Employee Plus One Benefits Proposal

President Milliken has proposed an extension of the University of Nebraska employee benefits plan to include an employee’s partner and the partner’s dependent children. The Board of Regents will consider the proposal at an upcoming meeting. Under the proposal, employees would be able to elect health, dental, vision and other insurance for both same-sex and opposite-sex partners, as well as “soft” benefits such as emergency leave to attend to a partner’s illness.

In a letter to all employees, President Milliken stated that the proposal “would put the University in a stronger position to attract and retain talented faculty and staff, address the changing needs of our employees, and help us fulfil our goal to serve Nebraska. Most importantly, I believe that providing equitable benefits is the right thing to do for our employees.”

On this page you will find background information on the proposal.

News release Oct. 28, 2011
President Milliken's Letter to Employees Oct. 28, 2011
Presentation to the Board of Regents Oct. 28, 2011
President and Chancellors' Op Ed: Why we support employee benefits at the University of Nebraska Oct. 30, 2011

Use this form to submit your comments or questions about the Employee Plus One benefits proposal. Please include your e-mail address or telephone number if you would like a response.

Who would be eligible to participate in the proposed "plus one" benefits program?

Under the proposal to be considered by the Board of Regents, the university would extend eligibility to participate in its health, dental, vision and other insurance plans to an unrelated adult of the same or opposite gender as the university employee who meets the following criteria:

  • Has resided in the same domicile with the eligible employee for at least the past consecutive 12 months and intends to remain so indefinitely;
  • Is at least 18 years old; and
  • Is directly dependent upon, or interdependent with, the employee, sharing a common financial obligation that can be documented in a manner prescribed by the university.

In addition, the employee would be required to sign a sworn statement filed with human resources attesting to the authenticity and truthfulness of the documents provided.

Who would not be eligible?

The following individuals would not be eligible for participation as a “plus one” qualifying adult:

  • Parents of employees
  • Employees’ parents’ other descendants (siblings, nieces, nephews)
  • Employees’ grandparents and their descendants (aunts, uncles, cousins)
  • Employees’ renters, boarders and tenants, and people who are employees of NU employees
  • Children of employees (however, an employee’s children and/or the other adult’s children may be eligible for coverage as dependents through the end of the month they turn 26).

Would the university violate the state’s Defense of Marriage Act by providing partner benefits?

State statute provides that the powers of the Board of Regents include the power to equalize and provide uniform benefits for all University of Nebraska employees. The Board determines which benefits to offer university employees as well as the eligibility criteria. In 2000, Nebraska voters amended the state’s constitution to include terminology that same-sex civil unions or domestic partnerships shall not be valid or recognized in Nebraska. But according to NU Vice President and General Counsel Joel Pedersen, nothing in the university’s benefits expansion proposal would recognize civil unions or domestic partnerships in violation of the state’s constitution. Furthermore, similar proposals have been adopted in other Defense of Marriage Act states including Michigan and Kentucky among others.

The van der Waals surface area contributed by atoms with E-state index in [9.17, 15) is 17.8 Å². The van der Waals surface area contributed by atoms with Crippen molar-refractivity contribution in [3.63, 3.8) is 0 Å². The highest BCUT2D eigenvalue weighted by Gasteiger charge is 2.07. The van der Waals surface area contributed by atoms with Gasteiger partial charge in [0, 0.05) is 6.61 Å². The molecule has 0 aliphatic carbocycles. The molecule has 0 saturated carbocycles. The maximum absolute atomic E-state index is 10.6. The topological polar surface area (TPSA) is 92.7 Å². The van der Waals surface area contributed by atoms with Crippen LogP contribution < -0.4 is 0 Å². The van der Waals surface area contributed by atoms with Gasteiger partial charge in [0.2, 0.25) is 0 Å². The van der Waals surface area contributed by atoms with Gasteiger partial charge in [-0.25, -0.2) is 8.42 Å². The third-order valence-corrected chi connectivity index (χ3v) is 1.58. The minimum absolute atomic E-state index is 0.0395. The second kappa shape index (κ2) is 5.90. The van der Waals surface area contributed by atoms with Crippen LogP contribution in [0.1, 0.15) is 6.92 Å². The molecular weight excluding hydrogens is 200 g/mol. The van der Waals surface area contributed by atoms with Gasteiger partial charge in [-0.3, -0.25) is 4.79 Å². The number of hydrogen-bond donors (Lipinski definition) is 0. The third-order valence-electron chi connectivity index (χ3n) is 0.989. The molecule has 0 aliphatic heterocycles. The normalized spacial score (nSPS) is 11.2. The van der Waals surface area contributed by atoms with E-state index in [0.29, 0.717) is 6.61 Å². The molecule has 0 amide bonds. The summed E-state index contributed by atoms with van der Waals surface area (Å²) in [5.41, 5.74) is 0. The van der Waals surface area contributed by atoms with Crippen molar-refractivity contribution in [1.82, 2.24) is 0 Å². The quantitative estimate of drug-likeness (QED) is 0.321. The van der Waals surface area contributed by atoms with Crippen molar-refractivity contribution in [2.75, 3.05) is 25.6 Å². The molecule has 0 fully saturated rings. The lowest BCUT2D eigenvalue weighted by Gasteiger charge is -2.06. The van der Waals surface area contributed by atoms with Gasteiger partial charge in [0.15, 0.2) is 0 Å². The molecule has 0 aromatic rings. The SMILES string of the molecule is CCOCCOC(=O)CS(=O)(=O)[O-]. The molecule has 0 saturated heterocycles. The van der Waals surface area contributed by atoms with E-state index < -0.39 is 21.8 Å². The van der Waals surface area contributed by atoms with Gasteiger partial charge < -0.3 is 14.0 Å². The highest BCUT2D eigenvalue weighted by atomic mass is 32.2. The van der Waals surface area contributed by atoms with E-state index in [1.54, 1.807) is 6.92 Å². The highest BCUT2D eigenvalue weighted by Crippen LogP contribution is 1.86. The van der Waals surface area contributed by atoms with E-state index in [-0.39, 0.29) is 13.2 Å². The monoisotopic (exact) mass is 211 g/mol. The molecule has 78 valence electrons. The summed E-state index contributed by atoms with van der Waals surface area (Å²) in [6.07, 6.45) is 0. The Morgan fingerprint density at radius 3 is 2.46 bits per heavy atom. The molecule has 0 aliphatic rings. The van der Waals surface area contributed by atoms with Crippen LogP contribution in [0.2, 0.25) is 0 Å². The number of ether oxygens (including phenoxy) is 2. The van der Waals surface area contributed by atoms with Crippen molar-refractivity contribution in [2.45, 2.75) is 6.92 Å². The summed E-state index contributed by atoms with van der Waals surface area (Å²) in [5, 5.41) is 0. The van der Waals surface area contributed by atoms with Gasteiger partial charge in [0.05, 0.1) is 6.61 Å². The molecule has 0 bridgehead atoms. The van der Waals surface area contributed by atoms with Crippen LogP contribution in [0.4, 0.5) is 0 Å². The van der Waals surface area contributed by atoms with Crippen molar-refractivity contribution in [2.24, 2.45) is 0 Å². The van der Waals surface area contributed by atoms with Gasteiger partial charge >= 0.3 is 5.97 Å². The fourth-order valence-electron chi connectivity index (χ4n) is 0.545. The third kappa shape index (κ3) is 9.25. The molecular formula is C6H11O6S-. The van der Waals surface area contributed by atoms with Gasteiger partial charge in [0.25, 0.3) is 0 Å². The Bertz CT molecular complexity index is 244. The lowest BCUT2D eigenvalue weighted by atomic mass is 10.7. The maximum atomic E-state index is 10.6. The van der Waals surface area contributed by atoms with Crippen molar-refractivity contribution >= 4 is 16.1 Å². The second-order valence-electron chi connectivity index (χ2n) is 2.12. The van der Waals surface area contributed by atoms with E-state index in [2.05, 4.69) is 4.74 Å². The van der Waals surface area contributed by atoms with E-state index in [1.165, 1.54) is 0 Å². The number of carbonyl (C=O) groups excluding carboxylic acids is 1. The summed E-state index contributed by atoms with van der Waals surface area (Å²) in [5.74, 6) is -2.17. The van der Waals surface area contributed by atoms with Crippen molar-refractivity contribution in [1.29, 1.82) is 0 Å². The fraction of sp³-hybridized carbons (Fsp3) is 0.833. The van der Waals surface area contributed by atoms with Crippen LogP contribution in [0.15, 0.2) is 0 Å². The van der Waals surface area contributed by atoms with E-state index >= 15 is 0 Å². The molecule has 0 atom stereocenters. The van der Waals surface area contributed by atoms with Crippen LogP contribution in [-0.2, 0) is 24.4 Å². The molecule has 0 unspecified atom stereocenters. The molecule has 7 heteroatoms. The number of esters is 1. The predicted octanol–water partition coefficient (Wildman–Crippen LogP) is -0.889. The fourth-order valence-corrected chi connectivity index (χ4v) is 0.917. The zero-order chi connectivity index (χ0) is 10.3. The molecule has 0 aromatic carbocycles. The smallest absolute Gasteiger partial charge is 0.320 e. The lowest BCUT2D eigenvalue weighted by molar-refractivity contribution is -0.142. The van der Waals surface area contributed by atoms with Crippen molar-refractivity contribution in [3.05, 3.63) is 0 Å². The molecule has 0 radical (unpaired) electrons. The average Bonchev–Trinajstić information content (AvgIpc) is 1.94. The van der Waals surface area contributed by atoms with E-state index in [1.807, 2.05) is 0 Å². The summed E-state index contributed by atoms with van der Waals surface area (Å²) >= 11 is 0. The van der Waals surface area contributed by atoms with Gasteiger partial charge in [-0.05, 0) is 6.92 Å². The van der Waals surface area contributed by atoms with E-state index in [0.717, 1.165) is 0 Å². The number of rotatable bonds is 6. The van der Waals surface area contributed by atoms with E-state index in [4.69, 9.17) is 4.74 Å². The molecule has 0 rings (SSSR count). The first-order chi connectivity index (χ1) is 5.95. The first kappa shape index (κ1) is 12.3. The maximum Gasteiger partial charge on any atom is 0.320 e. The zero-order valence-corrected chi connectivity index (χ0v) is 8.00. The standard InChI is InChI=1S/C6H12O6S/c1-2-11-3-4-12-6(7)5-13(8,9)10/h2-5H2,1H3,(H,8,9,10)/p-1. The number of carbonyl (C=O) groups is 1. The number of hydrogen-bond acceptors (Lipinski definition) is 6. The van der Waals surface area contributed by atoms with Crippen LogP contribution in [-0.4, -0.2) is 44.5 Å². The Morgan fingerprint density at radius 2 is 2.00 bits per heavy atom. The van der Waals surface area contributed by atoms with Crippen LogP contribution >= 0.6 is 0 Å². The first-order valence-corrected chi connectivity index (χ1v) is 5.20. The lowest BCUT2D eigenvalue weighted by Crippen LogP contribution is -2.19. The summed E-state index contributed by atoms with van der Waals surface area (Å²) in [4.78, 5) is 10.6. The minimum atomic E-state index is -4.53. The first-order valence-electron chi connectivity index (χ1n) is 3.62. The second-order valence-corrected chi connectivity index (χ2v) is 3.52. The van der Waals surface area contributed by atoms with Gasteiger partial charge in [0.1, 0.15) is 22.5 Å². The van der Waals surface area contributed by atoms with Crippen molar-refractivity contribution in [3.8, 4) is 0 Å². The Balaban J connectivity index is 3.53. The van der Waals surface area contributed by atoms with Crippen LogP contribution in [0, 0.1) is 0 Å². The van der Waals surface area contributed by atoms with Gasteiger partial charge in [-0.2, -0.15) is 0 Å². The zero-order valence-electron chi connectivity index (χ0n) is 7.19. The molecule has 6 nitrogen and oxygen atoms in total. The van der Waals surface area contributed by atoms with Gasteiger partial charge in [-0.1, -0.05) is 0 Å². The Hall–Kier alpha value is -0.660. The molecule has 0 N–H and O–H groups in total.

How much would it cost to provide partner benefits?

Total costs for the university’s health insurance plan today are more than $120 million. NU officials have estimated the cost of extending health insurance benefits to employees’ partners to be $750,000 to $1.5 million based on an estimated increase in employee enrollment of 1 to 2 percent, or about 100 to 200 new employee sign-ups. This estimate does not include soft benefits.

What are the tax consequences to employees?

In accordance with federal law, employees would be taxed on the fair market value of the cost of providing coverage to the other adult and that person’s children unless those individuals qualify as dependents under the Internal Revenue Code.

Do most other universities provide partner benefits?

Every other Big Ten school provides partner benefits, as do a majority of the peers of the NU campuses. Nationally, more than 300 higher education institutions offer partner benefits, including public universities and systems in at least 30 states and most of the highly ranked research institutions. Overall, 56 percent of the institutions responding to the 2011 benefits survey by the College and University Professional Association for Human Resources offered health benefits to the same-sex partners of employees, while 43 percent offered such benefits to unmarried opposite-sex partners. In addition, the NCAA offers partner benefits.

Do Nebraska companies provide partner benefits?

Many major employers in Nebraska and nationally provide partner benefits. Nebraska companies include ConAgra Foods, Union Pacific, Ameritas, Mutual of Omaha, Baker’s Supermarkets, HDR, Kutak Rock and Baird Holm law firms and Kiewit.

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